But here, it doesn't matter how clever you are...or how hard you work. Margins are as thin as the desert air. Profits are as scarce as the grass.
When a man reaches a certain age, he is ready for a new challenge. His career winds down...or comes to an abrupt halt. He needs something to occupy his time and his remaining energy.
His wife is usually fully behind him. The last thing she wants is an idle husband...left with nothing to do, he might decide to re-organize the kitchen!
Some turn to golf. Some turn to new businesses. At least one bought a cattle ranch in South America, which turned out to be a good place to grow high altitude malbec grapes.
We spent all of Thursday and most of Friday 'cosechando.' That is, we shuffled along the rocky soil on our hands and knees reaching up to cut off bunches of grapes...tossing them into a plastic bin...and then scraping along to the next vine. This went on long enough to convince us that we weren't cut out for this kind of work. Our knees hurt. Our back and legs ached. Our shoulders were sore.
It really didn't suit any of the "old guys." Nolberto's whole body is twisted from a lifetime of hard work. He is one year younger than we are...but has suffered a lot more wear and tear. Jorge is two years younger. He complains of arthritis in his shoulders and arms. Natalio is 7 years younger. He has no complaints. But he moves more slowly than the younger men.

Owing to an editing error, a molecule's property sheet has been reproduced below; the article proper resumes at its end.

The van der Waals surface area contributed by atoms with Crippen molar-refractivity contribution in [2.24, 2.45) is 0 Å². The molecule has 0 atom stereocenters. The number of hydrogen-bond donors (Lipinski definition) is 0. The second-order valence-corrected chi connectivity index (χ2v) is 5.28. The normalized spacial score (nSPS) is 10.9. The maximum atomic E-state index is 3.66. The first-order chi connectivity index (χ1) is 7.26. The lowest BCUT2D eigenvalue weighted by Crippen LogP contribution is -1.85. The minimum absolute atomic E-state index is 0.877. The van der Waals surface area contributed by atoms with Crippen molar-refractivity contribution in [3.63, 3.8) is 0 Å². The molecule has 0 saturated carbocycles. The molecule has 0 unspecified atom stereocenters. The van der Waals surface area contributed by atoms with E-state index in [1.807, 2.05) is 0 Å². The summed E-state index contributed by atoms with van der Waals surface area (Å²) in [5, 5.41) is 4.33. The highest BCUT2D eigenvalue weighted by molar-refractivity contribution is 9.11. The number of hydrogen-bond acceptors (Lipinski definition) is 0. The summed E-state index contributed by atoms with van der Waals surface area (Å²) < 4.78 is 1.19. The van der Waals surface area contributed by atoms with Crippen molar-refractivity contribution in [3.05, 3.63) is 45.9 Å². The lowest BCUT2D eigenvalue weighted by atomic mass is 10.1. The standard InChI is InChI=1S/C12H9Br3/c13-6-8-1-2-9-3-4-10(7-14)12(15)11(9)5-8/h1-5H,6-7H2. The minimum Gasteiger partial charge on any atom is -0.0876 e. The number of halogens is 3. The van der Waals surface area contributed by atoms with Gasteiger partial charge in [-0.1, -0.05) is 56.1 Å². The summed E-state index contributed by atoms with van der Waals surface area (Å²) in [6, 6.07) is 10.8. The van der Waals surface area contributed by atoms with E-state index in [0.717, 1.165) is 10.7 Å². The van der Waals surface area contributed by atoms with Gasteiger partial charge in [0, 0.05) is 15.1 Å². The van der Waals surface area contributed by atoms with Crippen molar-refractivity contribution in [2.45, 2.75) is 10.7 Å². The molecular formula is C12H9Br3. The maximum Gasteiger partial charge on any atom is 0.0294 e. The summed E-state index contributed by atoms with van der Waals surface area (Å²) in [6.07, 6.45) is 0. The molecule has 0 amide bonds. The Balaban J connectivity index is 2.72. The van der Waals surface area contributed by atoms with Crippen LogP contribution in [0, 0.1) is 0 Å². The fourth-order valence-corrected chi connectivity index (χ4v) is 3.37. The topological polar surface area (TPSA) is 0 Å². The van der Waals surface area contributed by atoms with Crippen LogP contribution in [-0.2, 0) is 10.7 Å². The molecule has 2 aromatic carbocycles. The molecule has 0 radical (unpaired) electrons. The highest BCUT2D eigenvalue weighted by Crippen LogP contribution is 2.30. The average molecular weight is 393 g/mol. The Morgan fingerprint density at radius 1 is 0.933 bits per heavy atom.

An older investor is perhaps a better investor - if he is still solvent. He is a survivor. He is wiser for it. He has seen more scams, crackpot theories, and pie in the sky business plans than a younger man.
But age is no advantage to the cosechero, even one who has been toughened up by life on an Andes ranch.
In business, too, age can be an advantage. An older man is more suspicious and more cynical. He expects trouble and setbacks. He is rarely disappointed.
He is also wary of business plans. Especially his own.
But people run businesses for a variety of reasons - not only to maximize earnings, and rarely to maximize shareholder value. Many businesses are run for pleasure, self-aggrandizement, vanity, spite, or just cussedness. Art galleries, boat charters, yoga studios, airlines, fancy rental properties...and vineyards...rarely make money. At least, in our experience.
Most often, they are things that people want to do...and justify it with a hope. Paris pied-a-terre apartments - for example - are bought because people think it would be cool to have their own place in the City of Light. Then, they set it up as a rental, telling themselves that the place "will pay for itself." Sometimes it does.
Likewise, an art gallery is often a vanity project. An art lover feels he should inflict his tastes on the community. So, he sets up a gallery where everyone who walks by will see what he considers decent, or perhaps provocative, works. He convinces himself the project will 'at least break even on operating costs.' Perhaps it does, sometimes.
As a general rule, the more attractive - socially, artistically, environmentally, or ethically - the more money it will lose. Nobody brags to his friends about his used auto-parts business...or his ghetto payday loans or his 24-7 liquor outlet. Nobody enters these businesses, except for the money. And the money tends to be good.
The money from an Argentine ranch run by a North American renegade economist? Bad. Details to follow...when we next convene.
Bill Bonner is the President & Founder of Agora Inc, an international publisher of financial and special interest books and newsletters.